Source: Unilever Q1 2020 presentation
Consistent track record of margin improvement and cash generation
Margin improvement is a success story for Unilever in recent years, with EBIT margin improved by 350bps since 2015. This is particularly driven by the cost-saving program which delivers €6bn savings 2017-2019, and the company is committed to deliver €2bn savings per year going forward supported by a number of efficiency programs.
Unilever has generated stable cash flow and ROIC and has been delivering increasing dividends for its shareholders. With a dividend cover of 1.4x (assuming FY2020 dividend remained the same as FY2019) and total cash and undrawn facilities of €11bn, we believe Unilever will be able to maintain its dividend, which is particularly attractive currently with a dividend yield of 3.7%.
Source: Unilever 2019 Investor day presentation
Best in class in ESG rankings
What stood out for us about Unilever is also its commitment to deliver social purposes alongside financial returns. ESG issues have become increasingly important to investors in recent years. Unilever has been scoring highly in various ESG and sustainability metrics and achieving best in class in the industry. It has also introduced progress towards a range of sustainability measures as one of the determinants for executive remuneration, showing the company's commitment to achieving the goals.
Apart from generating greater interests from ESG investors, we believe the focus on sustainability enables Unilever to continue to stay relevant to its customers especially as many surveys show millennials are more sustainability-conscious than previous generations. According to Unilever, its Sustainable Living Brands (which currently include 28 brands) grew 69% faster than the rest of the business and delivered 75% of the company's revenue growth in 2018. It also generates cost savings of €1bn in the last decade through better resources management and energy savings.
Forecast and valuation
Unilever is currently trading on a 1-year forward P/E of 18.3x and EV/EBITDA of 12.4x based on consensus number. This is about 7% lower than its 5-year historical average. It is also trading at a significant discount to some of its peers.
|Forward PE||Forward EV/EBITDA|
|Procter & Gamble||22.7||16.1|
Source: Table created by author based on data from Koyfin. EV/EBITDA for some companies are not available on Koyfin.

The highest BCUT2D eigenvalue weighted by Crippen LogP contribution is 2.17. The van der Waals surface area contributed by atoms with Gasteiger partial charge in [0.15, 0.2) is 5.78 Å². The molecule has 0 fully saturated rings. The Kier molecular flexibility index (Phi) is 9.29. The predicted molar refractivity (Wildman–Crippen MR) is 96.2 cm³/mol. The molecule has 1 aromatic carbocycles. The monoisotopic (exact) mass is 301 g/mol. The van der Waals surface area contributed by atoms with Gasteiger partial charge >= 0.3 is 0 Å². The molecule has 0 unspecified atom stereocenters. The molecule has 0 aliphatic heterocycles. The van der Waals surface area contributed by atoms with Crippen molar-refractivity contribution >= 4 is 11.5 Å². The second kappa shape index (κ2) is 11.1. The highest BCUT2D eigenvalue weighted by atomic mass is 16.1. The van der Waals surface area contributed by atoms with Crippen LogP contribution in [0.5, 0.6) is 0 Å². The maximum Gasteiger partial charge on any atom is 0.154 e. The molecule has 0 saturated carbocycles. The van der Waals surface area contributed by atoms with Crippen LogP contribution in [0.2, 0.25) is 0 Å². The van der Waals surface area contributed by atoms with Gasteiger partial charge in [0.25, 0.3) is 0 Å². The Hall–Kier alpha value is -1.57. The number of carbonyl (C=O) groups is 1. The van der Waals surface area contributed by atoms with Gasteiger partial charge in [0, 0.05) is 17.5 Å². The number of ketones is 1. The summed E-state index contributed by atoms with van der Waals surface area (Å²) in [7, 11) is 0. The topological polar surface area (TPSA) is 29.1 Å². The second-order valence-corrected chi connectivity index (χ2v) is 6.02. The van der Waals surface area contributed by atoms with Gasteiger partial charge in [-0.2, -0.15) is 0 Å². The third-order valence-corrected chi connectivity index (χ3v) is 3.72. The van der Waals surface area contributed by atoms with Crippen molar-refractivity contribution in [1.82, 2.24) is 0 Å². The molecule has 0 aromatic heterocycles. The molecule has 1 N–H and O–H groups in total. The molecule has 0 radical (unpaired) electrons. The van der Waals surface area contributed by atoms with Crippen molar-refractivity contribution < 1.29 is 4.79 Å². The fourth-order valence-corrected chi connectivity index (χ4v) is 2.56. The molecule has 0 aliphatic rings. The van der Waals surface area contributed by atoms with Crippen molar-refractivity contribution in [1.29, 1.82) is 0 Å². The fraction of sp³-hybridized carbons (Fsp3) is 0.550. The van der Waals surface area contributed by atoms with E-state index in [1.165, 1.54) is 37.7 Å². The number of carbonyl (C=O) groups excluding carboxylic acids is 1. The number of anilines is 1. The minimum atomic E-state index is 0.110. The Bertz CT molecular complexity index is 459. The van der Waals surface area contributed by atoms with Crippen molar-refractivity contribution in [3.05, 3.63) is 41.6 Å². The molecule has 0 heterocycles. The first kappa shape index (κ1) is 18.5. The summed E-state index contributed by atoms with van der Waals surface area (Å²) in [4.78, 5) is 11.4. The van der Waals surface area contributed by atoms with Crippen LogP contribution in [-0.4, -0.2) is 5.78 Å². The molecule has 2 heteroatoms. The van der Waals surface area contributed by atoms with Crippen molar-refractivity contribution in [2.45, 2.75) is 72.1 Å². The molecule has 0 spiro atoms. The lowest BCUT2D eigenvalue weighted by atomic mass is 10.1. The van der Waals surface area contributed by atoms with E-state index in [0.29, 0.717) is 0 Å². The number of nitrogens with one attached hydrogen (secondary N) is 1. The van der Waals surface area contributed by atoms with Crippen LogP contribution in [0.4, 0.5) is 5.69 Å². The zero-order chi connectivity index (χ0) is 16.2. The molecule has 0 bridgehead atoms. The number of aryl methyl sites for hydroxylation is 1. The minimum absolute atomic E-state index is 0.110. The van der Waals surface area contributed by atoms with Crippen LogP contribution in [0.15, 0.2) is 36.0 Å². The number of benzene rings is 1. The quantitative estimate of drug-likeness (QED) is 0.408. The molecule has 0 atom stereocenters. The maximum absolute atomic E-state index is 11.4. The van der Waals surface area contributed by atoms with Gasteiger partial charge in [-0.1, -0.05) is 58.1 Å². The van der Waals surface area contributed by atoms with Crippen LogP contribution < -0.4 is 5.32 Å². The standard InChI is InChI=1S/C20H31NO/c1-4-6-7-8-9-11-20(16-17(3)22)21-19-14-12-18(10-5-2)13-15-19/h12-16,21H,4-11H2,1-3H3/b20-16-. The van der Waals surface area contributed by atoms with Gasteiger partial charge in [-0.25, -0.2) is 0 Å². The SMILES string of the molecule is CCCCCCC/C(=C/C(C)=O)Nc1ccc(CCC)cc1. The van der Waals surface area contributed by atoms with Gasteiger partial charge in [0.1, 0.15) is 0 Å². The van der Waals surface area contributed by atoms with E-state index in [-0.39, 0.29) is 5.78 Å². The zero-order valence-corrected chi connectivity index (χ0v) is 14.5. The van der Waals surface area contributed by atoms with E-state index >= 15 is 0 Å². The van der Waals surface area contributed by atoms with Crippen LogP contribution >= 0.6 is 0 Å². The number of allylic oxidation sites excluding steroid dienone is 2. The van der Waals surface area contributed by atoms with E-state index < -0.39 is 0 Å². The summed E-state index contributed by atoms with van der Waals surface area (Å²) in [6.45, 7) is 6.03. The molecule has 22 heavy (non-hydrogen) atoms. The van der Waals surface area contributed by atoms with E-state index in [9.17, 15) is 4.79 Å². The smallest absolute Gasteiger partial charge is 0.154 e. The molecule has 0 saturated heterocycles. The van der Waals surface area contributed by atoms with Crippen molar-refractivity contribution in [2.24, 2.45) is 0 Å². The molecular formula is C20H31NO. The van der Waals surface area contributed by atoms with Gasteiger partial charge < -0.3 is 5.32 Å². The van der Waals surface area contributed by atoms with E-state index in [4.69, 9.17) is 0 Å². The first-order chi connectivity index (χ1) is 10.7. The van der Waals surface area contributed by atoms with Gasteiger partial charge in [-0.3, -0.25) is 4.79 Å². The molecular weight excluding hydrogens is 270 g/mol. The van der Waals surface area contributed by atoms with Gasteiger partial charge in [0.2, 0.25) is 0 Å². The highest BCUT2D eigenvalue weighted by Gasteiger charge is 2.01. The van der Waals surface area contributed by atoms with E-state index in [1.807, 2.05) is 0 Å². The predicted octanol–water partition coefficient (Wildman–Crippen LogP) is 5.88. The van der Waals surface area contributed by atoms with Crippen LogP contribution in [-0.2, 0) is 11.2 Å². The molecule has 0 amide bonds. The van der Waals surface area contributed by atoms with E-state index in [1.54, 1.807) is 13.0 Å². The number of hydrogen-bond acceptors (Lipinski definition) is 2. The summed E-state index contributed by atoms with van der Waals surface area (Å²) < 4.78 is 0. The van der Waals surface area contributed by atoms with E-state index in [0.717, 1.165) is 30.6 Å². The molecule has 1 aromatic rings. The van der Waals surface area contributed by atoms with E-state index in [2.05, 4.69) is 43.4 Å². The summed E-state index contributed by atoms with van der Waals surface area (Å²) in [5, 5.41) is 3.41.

We derive a target price of £53 ($65 based on today's FX rate) based on an average of the DCF and multiple approach (using both 1-year forward P/E and EV/EBITDA). This suggests an upside potential of 23% to the current share price. We believe using the two methods allows us to capture the value of the growth potential in the medium term and also near-term expectation on earnings.
We believe we have been conservative in our base-case scenario and forecast revenue decline by 2.9% in FY2020 before recovering to 5% in FY2021 and 3.3% in FY2022. We expect EBIT margin to decline to 18.5% in FY2020 before recovering to 20.1% in FY2021 and 20.9% in FY2022.
1. Multiple approach: We have used Unilever's 5-year historical multiples to derive the target price (see table below)
2. DCF: In the terminal growth period, we assume a growth rate of 2%, EBIT margin at 21.8% and WACC of 7%.
|P/E - 20x 2020 earnings||47.3|
|EV/EBITDA - 13x 2020 EBITDA||49.4|
|Current share price (29 May 2020)||43|
Source: Estimates by author
We have considered both an upside and downside scenario to see the sensitivity of near-term organic growth to the share price. By increasing organic growth by 2% for the upside scenario and decreasing it by 2% for the downside scenario, we derive a price target range of £45 to £62. The stock is currently trading below our downside scenario, which shows the margin of safety in the case of organic growth being lower than our expectation.
|Revenue growth||EBIT margin||Target price||% upside/downside|
The main risks are Unilever not being able to increase its organic growth and competitive pressure. To achieve its growth target, the company needs to shift its focus to higher growth areas and keep investing in brands to maintain market share. Management has mentioned growth is now the number 1 priority for the company, and we believe there are growth opportunities available looking beyond the coronavirus.
Although the growth strategy is temporarily affected by the coronavirus, we believe the medium-term strategy to increase organic growth back to the higher end of 3-5% is achievable. The non-cyclical product demand and a diverse portfolio should also provide some protection in the case of a recession. As a high-quality company that consistently delivers value for shareholders, we believe the current share price is a good entry point for long-term investors.
This article was written by